Recycled Roads

In California, a company called TechniSoil is working to repave the roads with plastic. It is an expensive process, since they need special equipment to extract and grind the topmost 3 to 6 inches of asphalt. Repaving a single lane mile would require 42 truckloads of new material hauled out to California. Each lane requires the equivalent of 150,000 water bottles, and that would make a huge difference to the earth’s pollution if California and other states pave most of their roads like this. The article also says that the plastic is more resistant to potholes and cracking, and last 3 times longer than roads with standard asphalt.  Even thought doing this would cost a lot of money, it would also save money with the recycling and the potholes and cracks. The standard process requires heat, but the new process works cold, saving more energy as well.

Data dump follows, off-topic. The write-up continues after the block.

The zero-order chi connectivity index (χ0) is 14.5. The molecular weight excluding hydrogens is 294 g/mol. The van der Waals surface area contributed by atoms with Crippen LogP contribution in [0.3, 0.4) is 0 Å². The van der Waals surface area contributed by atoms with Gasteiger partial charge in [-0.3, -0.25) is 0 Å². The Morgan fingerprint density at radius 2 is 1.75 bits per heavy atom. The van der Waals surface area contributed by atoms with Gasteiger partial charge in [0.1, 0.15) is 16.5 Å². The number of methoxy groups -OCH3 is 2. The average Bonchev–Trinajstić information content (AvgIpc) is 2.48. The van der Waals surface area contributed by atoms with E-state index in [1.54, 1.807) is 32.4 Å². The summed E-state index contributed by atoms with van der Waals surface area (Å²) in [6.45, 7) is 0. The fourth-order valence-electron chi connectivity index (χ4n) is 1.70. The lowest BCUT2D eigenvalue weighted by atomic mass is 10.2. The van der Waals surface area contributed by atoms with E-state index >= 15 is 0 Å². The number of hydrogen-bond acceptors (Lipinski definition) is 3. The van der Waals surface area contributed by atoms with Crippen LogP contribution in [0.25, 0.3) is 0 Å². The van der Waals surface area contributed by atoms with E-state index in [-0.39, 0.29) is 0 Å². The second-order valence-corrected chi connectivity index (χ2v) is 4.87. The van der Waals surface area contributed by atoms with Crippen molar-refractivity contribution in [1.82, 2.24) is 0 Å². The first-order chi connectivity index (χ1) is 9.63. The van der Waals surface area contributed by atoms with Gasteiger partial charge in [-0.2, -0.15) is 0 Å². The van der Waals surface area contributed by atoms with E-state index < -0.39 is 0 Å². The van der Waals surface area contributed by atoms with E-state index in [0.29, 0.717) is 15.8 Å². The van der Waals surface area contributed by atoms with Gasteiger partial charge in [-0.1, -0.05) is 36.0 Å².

One reason why I think that this is a really good idea is that it will reduce significantly the pollution in the ocean and on land, which is really important to me. One of the main reasons that many ocean animals are dying is because they are swallowing PLASTIC, and I think that this will really help with that. Also, like the the article said, plastic can take centuries to compose, so we could reuse it so it wont gunk up the earth for centuries while we wait for it to decompose.  Also, this will be good for our roads. The article said that this will make our roads stronger, and while this process will be expensive to do, it will also save money in the long haul. All in all, I think that this process will really help the earth. It will also help us too.


  • Is this happening in other countries too?
  • How long will this take to do all of the U.S if all the states do it?
  • How does this process actually work?

One thought on “Recycled Roads

  1. Dear Avery McPhail,
    I can see that you did a lot of research and learned a lot of things. I am just wondering how they break down the plastics with coldness rather than heat. I love the awareness of our environment.
    Alex Stillwell

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